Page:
Are eyes enough to enjoy this natural splendour ...? Didn't you notice the picture drawn by Raju and its caption? What is your opinion about the caption? You too might have got the opportunity to enjoy such scenes from nature. What have your blissful experiences in such situations been? — — — — —
Colourful scenes The chirping of birds The gentle pat of the breeze The intoxicating fragrance of flowers The honey-sweetness of mango
Though these are different experiences, can't they be felt at the same time? Can’t we hear, touch, smell and taste while seeing? Have you ever thought how this happens? You know that we get information about the changes in the environment through the sense organs. What are the sense organs we have? What is the function of each? Prepare a note on it. .....................................................................
Let us examine the parts of the eye. Make a list of those you know. — — —
Don't you want to know how these parts are arranged in the eye? Collect the eye of an animal from the butcher shop. Identify its morphological characteristics by observing and feeling it. Prepare a note based on the indicators. ..................................................................... Indicators — — —
Eyes enable us to see things. How are they protected? List the various means for the protection of eyes. — — — —
Colour Shape Firmness
Position of the eyes – sockets in the skull Tears
Lysozyme, the enzyme present in tears destroys germs that enter the eyes to a certain extent.
With the help of your teacher take a cross section of the eye that has been collected by you. Making use of the features you observed and the following description write a note on the structure of the eye. Fill up the blanks in Figure 1.1.
Eye – The Window opening to Nature
The eye ball has three layers. The outermost layer is the sclera. It imparts firmness to the eye ball. The transparent front portion of the sclera is the cornea. The anterior part of the eye except the cornea is protected by a membrane called conjunctiva. The middle layer, choroid contains many blood capillaries. The tissues in the eye receive oxygen and nutrients from the blood that flows through these capillaries. In the anterior part of the choroid behind the cornea there is a circular dark screen named iris. Pupil is the aperture at the centre of the iris. The pupil contracts when the intensity of light increases and dilates when it decreases. In this way it regulates the amount of light entering the eye. This is facilitated by the muscles in the iris. The convex lens is placed behind the pupil. It is connected to the ciliary muscles by ligaments.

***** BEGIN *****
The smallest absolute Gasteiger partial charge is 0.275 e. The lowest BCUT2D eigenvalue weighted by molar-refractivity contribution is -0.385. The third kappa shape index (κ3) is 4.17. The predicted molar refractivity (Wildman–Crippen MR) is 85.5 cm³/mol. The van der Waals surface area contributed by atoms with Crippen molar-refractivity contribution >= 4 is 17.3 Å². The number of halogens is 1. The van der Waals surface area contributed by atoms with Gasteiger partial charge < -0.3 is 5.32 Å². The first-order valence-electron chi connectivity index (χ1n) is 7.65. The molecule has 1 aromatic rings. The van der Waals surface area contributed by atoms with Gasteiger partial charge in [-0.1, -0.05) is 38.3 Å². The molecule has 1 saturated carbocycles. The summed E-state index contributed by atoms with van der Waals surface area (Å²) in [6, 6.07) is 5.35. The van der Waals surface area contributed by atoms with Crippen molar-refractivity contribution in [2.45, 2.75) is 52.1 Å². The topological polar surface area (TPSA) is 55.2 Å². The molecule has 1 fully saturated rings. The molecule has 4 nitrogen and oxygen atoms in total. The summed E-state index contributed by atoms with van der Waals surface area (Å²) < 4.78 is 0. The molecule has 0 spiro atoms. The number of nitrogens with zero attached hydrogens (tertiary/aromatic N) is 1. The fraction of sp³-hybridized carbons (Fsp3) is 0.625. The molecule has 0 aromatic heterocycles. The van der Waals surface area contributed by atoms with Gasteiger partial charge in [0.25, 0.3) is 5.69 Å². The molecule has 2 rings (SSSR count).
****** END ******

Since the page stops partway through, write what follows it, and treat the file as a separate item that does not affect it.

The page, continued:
Retina is the innermost layer of the eye where the image is formed. Cells that are stimulated by light are seen here. The part of the retina with greatest vision is called the yellow spot and that with no vision is called the blind spot. The optic nerve carrying impulses to the brain starts from the blind spot. Inside the eye there are two chambers. The chamber between the lens and the cornea is called aqueous chamber. It is filled with a watery fluid, called aqueous humour. This fluid supplies nutrients and oxygen to the cells of the cornea and the lens. The aqueous humour formed from the blood is reabsorbed into the blood itself. The large chamber seen between the lens and the retina is the vitreous chamber. It is filled with the jelly like vitreous humour which helps to maintain the shape of the eyeball.
ciliary muscles iris
vitreous chamber yellow spot
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Fig 1.1 Structure of the eye
Couldn't you identify the parts you had seen in the cross section of the eye in the figure? Now illustrate each part of the eye, their peculiarities and functions in an interrelated manner in your Science diary. A model is given below.
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